5.) No Central Mechanics?

This is the point with which I find the most contention as RPGs have two central elements or mechanics: Character Development, and Player Choice.

Character development is the hallmark of role-playing games, whether its a campfire narrative, yet another heroic run in WoW (you’re there for gear, which development), or if a character’s narrative takes them into a political foray that leads to their inevitable downfall.  Experience, level, gear in video games, achievements, and point in narrative are all points of progression/development.  Over the course of a player’s character’s career/life, they gain experience through their hardships, become involved in story lines with a definite beginning and end, gain all the pieces of Tier seven hundred and forty-three, or is granted the Noobsmasher achievement. These are all examples of character development!  To that end, it is the Cultura Game System’s goal to offer substantial character development through the abolition of levels, classes, and other interfering systems; instead, character development focuses on the Player’s Choice and the direction their narratives and play styles take.

Player choice determines character development intrinsically: if you, as a Player, do not want to fill X role, you will not play X role or create X role.  If you, as a player, want your character to be a licentious prick, you will have your character act as such.  Yet at the beginning of it all, you as the Player know the playstyle you prefer, want, and enjoy.  In the end, you will determine the direction, through play and through your own perception, of your character.  To do this, Cultura offers the Interactive Story Guide System in which players must take responsibility for understanding their characters’ abilities, while the Story Guide worries solely about the challenges and narratives.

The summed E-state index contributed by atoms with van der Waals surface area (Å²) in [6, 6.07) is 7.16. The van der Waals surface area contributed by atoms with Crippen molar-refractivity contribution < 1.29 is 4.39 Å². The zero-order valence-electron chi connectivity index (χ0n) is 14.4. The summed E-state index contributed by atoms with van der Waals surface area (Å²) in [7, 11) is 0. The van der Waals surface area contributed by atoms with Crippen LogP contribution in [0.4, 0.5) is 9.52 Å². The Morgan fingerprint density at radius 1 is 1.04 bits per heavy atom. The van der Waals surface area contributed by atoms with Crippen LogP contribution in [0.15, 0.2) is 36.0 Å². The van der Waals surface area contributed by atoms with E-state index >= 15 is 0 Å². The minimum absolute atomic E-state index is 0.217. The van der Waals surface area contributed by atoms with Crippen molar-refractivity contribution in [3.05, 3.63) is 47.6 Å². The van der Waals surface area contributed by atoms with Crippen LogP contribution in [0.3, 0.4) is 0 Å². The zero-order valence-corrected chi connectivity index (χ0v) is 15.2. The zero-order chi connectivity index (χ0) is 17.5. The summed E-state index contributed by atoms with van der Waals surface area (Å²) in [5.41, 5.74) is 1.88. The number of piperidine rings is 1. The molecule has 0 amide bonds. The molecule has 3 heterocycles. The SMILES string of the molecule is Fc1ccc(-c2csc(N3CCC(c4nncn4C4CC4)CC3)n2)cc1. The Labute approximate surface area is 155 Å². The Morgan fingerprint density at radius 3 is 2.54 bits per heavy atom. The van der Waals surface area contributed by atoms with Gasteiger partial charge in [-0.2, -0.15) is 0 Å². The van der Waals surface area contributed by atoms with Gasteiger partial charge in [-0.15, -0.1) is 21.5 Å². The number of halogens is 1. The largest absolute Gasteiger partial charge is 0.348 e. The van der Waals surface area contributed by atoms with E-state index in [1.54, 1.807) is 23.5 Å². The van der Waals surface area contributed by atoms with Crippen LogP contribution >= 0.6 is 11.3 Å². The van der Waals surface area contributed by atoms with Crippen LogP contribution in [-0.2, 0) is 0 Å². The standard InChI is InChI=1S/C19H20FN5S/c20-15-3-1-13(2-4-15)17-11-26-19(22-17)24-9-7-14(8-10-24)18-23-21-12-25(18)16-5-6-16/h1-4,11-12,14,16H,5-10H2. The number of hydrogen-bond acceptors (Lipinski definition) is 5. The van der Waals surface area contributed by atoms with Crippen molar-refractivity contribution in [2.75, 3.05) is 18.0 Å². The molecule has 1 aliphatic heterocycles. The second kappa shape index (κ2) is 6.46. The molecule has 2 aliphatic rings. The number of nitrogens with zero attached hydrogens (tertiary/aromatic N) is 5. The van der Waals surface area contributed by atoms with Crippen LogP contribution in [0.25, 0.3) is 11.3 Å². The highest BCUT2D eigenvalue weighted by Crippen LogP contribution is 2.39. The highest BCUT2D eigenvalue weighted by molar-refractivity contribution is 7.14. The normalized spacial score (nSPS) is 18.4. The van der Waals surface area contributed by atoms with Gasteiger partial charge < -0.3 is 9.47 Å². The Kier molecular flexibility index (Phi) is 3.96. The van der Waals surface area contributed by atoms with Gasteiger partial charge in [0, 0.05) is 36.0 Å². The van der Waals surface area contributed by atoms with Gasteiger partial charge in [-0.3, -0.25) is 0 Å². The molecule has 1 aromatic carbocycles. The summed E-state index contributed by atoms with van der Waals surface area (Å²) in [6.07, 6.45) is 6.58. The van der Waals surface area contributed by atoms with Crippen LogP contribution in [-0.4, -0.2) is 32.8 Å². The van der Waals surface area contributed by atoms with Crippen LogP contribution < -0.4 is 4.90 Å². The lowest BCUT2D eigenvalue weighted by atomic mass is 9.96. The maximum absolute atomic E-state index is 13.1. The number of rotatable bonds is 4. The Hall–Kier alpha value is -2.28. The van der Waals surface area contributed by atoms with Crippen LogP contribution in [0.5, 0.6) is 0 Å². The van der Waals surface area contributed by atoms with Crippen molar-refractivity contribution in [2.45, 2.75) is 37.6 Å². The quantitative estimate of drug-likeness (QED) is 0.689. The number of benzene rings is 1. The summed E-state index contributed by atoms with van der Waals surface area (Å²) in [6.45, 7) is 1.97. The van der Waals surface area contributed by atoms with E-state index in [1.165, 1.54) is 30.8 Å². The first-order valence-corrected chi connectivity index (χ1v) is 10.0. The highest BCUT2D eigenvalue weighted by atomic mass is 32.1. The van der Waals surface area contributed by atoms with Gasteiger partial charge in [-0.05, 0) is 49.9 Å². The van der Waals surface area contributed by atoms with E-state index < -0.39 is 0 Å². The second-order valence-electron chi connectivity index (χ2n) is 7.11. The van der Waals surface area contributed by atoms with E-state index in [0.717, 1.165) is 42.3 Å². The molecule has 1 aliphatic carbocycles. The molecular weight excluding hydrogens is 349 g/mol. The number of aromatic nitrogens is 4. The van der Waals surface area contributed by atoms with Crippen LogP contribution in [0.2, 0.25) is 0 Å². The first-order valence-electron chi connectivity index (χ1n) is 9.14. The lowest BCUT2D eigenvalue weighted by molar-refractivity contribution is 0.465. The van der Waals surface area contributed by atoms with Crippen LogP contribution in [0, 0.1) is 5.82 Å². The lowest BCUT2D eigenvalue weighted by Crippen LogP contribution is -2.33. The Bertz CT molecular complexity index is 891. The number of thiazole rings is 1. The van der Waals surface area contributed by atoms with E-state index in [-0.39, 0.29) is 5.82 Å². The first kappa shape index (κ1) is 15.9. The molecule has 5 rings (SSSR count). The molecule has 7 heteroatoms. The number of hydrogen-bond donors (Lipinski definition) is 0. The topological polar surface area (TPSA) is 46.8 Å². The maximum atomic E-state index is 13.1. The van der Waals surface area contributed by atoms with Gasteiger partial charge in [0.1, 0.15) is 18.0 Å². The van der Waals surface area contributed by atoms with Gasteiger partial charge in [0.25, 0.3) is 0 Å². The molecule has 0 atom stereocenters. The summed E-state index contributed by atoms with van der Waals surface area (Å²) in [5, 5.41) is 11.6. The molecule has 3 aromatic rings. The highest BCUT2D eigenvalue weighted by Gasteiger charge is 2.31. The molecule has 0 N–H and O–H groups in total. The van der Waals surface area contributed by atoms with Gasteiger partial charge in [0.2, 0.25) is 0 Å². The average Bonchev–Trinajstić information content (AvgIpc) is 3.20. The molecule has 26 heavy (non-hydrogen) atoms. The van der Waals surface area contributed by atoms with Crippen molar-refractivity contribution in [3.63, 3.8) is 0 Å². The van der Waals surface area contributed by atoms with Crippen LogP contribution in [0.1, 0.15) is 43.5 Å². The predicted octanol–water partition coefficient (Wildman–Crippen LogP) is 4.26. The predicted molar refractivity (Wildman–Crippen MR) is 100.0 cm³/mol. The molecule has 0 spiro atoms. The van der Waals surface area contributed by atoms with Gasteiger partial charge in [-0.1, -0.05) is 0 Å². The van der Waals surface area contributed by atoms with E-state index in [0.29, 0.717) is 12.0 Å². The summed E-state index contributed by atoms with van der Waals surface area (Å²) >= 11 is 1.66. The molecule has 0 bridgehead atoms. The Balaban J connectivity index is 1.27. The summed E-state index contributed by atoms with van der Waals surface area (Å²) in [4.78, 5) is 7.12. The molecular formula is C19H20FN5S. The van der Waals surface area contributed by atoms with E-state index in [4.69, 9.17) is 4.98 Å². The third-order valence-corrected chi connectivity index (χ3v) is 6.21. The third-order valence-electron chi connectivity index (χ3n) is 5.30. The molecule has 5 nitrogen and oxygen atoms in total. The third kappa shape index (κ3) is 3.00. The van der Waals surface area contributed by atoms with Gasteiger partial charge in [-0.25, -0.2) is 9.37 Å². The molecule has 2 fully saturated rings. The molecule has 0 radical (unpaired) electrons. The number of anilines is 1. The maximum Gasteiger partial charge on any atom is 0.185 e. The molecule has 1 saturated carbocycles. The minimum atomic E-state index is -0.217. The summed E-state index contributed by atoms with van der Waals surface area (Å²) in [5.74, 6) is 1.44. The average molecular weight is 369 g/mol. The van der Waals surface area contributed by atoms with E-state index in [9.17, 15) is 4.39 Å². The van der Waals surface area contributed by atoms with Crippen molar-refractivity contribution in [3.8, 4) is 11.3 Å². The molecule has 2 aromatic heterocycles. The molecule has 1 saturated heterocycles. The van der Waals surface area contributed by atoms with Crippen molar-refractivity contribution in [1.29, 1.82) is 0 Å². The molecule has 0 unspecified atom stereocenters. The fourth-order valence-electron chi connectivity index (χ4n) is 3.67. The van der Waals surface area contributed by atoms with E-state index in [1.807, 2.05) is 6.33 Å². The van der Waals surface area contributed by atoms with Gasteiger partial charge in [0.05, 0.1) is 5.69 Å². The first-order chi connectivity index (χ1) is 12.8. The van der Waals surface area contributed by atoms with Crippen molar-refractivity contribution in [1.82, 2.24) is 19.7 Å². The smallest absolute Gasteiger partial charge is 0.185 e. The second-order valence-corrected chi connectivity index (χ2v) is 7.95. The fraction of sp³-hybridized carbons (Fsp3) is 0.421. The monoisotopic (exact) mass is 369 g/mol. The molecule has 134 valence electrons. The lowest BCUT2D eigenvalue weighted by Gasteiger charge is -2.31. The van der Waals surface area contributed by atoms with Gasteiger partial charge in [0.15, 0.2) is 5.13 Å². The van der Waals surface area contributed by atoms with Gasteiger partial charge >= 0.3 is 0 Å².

All other systems in roleplaying games, regardless of genre and of style, revolve around those two mechanics.  Gear/loot often represents character development; class choice, character race, and selection of abilities demonstrates player choice.  The problem with current games is that they often offer these as avenues of interest, yet fail in delivering substantial development or choice.  WoW is a wonderful example, what with its “you can pick any talent you wish, but you should probably spec like everyone else” trees.  As is D&D with this idea: “sweet, you’re a rogue! BACKSTAB!”  In any case, those are not substantial choices.

I agree with the sentiments of other developers from games such as Magicka, companies such as White Wolf, et al. that attempt to offer unique and meaningful play experiences where my choice and my perception of my character’s development are key.